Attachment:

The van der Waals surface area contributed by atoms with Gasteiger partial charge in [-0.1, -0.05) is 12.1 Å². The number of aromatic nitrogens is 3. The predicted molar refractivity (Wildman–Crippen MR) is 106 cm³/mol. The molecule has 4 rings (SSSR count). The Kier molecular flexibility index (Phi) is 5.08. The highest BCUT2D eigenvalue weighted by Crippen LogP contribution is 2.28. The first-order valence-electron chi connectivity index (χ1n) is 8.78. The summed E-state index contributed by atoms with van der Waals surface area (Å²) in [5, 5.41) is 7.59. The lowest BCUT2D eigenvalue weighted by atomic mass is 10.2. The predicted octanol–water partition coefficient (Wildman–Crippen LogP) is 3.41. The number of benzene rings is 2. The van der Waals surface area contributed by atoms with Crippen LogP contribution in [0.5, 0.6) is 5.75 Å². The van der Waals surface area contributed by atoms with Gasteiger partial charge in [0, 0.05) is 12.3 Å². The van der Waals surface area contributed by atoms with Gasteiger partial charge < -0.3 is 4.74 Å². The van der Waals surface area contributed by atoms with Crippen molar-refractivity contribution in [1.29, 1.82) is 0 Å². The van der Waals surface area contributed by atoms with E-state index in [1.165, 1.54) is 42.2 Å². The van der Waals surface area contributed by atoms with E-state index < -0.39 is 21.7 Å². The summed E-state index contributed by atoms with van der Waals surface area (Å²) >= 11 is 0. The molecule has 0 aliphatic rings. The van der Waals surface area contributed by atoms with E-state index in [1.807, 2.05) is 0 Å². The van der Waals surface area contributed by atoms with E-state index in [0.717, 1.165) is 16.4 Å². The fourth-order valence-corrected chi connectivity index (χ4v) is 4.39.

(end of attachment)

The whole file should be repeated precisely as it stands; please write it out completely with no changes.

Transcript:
The van der Waals surface area contributed by atoms with Gasteiger partial charge in [-0.1, -0.05) is 12.1 Å². The number of aromatic nitrogens is 3. The predicted molar refractivity (Wildman–Crippen MR) is 106 cm³/mol. The molecule has 4 rings (SSSR count). The Kier molecular flexibility index (Phi) is 5.08. The highest BCUT2D eigenvalue weighted by Crippen LogP contribution is 2.28. The first-order valence-electron chi connectivity index (χ1n) is 8.78. The summed E-state index contributed by atoms with van der Waals surface area (Å²) in [5, 5.41) is 7.59. The lowest BCUT2D eigenvalue weighted by atomic mass is 10.2. The predicted octanol–water partition coefficient (Wildman–Crippen LogP) is 3.41. The number of benzene rings is 2. The van der Waals surface area contributed by atoms with Crippen LogP contribution in [0.5, 0.6) is 5.75 Å². The van der Waals surface area contributed by atoms with Gasteiger partial charge in [0, 0.05) is 12.3 Å². The van der Waals surface area contributed by atoms with Gasteiger partial charge < -0.3 is 4.74 Å². The van der Waals surface area contributed by atoms with Crippen molar-refractivity contribution in [1.29, 1.82) is 0 Å². The van der Waals surface area contributed by atoms with E-state index in [1.165, 1.54) is 42.2 Å². The van der Waals surface area contributed by atoms with E-state index < -0.39 is 21.7 Å². The summed E-state index contributed by atoms with van der Waals surface area (Å²) >= 11 is 0. The molecule has 0 aliphatic rings. The van der Waals surface area contributed by atoms with E-state index in [1.807, 2.05) is 0 Å². The van der Waals surface area contributed by atoms with E-state index in [0.717, 1.165) is 16.4 Å². The fourth-order valence-corrected chi connectivity index (χ4v) is 4.39.